Married women have more sexual difficulties than single women or married men

September 28, 2005

Married women are more likely to have sexual difficulties than either single women or married men, suggest the findings of a national survey in Sexually Transmitted Infections.

The nationally representative survey (Natsal 2000) involved over 11,000 men and women between the ages of 16 and 44, who were asked about their sex lives between 1999 and 2001.

Older age was associated with reporting sex life problems for both men and women, but otherwise there were considerable differences between the sexes.

Women were significantly more likely than men to say that they had experienced a short or longer term problem with their sex lives over the past year.

While married or cohabiting men were significantly less likely to say they had sexual problems than single men, the reverse was true for women.

Married women were significantly more likely to report a problem with their sex lives than single women, as were mothers with young children at home.

Men who drank more than the recommended weekly units of alcohol, or who had had a sexually transmitted infection within the previous five years, were also more likely to report problems with their sex lives.

And the quality of the first sexual experience was also identified as important for both men and women, with those reporting a poor first experience more likely to report subsequent problems.

The responses also revealed the importance of good communication. Men and women who felt they could not talk to their partner about sex were around twice as likely to report problems with their sex lives.

The authors of an accompanying editorial comment: "Despite its prevalence, sexual dysfunction is often endured in silence." And they go on to say that studies suggest that as many as 54% of women and 35% of men have problems, but fewer than 11% of men and 21% of women seek help.
-end-


BMJ Specialty Journals

Related Married Articles from Brightsurf:

Married, single, kids or not, participating in workforce may protect women's memory
Women who work in the paid labor force in early adulthood and middle age may have slower memory decline later in life than women who do not work for pay, according to a new study published in the November 4, 2020, online issue of Neurology®, the medical journal of the American Academy of Neurology.

When it comes to happiness, what's love got to do with it?
Researchers from Michigan State University conducted one of the first studies of its kind to quantify the happiness of married, formerly married and single people at the end of their lives to find out just how much love and marriage played into overall well-being.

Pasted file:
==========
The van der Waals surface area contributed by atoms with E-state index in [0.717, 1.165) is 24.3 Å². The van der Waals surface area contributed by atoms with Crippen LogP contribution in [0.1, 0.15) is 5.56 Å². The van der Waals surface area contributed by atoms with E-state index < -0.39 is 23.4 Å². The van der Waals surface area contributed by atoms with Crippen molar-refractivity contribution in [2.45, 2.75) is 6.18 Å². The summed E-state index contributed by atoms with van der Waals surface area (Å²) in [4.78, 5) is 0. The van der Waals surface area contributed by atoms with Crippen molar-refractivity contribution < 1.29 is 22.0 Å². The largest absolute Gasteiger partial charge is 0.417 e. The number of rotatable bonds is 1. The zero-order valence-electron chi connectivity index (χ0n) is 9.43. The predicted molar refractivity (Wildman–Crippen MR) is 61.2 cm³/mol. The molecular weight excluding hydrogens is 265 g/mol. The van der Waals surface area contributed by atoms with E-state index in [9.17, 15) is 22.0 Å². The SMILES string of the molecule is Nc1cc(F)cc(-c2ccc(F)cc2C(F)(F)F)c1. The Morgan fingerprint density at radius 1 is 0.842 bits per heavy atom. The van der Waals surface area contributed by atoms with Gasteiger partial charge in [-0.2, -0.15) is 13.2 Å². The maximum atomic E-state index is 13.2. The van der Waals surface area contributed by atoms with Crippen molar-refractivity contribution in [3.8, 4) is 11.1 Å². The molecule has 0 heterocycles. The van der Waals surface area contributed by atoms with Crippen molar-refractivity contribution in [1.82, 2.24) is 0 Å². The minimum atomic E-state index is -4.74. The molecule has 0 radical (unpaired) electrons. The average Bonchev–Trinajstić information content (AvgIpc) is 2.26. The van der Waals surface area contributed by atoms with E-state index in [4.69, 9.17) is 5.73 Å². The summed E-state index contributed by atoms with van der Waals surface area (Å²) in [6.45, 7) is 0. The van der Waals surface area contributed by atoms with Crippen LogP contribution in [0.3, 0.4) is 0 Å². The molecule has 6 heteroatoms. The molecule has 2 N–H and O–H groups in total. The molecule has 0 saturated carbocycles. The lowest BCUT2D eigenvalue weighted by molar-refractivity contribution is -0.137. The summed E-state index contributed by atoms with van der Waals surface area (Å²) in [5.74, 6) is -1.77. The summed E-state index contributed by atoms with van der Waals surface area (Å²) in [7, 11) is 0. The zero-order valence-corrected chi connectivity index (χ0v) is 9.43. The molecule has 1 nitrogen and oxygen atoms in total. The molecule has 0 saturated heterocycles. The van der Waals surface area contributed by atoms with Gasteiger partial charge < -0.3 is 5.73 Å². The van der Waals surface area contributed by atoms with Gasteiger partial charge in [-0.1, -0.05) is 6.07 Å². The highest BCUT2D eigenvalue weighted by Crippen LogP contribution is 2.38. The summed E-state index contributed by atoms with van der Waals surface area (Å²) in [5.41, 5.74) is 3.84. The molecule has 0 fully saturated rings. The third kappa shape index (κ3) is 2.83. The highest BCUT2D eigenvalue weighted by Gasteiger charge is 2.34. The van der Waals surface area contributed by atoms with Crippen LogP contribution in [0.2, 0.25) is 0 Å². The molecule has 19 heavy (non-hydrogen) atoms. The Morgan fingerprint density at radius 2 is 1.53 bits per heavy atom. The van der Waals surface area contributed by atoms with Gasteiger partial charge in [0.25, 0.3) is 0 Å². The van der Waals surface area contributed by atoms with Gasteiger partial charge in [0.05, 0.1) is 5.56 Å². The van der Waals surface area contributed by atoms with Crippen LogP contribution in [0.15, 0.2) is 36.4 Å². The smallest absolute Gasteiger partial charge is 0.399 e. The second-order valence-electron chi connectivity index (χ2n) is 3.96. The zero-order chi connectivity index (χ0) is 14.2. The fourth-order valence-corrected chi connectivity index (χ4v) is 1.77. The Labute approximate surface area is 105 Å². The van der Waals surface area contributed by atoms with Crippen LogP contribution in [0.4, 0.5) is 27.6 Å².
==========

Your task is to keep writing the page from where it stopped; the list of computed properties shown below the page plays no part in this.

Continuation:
In sickness and in health: Study looks at how married couples face chronic conditions
When they said their wedding vows, many of them promised to stand by one another in sickness and in health.

Married CEOs are more committed to social issues than non-married peers
Firms led by married CEOs were associated with significantly higher scores on a respected corporate social responsibility index.

Does marital status affect prognosis after breast cancer diagnosis?
In a Cancer Medicine study of 298,434 patients diagnosed with breast cancer between 2004 and 2012, married patients had a better prognosis than patients who were single, who in turn had a better prognosis than those who were divorced, separated, or widowed.

Married US moms aim to have first baby in the spring, new research shows
Educated and married American moms are more likely to try to time their pregnancy so that they have their first baby in the spring, according to new research from the University of Exeter Business School in the UK.

As married couples age, humor replaces bickering
Honeymoon long over? Hang in there. A new University of California, Berkeley, study shows those prickly disagreements that can mark the early and middle years of marriage mellow with age as conflicts give way to humor and acceptance.

Workplace bias differs for single versus married parents, UA research finds
Single moms aren't penalized at work in the same way married mothers are, new University of Arizona research suggests.

Marriage reduces depression in couples earning less than $60,000 per year, study finds
People who are married and earning less than $60,000 per year in total household income have fewer symptoms of depression than comparable earning unmarried people, but for couples earning more, marriage doesn't show the same mental health benefits, according to a study co-authored by a Georgia State University researcher.

Are children of married first cousins at increased risk of common mood disorders, psychoses?
Being a child of married first cousins was associated with a higher likelihood of receiving medicine for common mood disorders and psychoses.

Read More: Married News and Married Current Events
Brightsurf.com is a participant in the Amazon Services LLC Associates Program, an affiliate advertising program designed to provide a means for sites to earn advertising fees by advertising and linking to Amazon.com.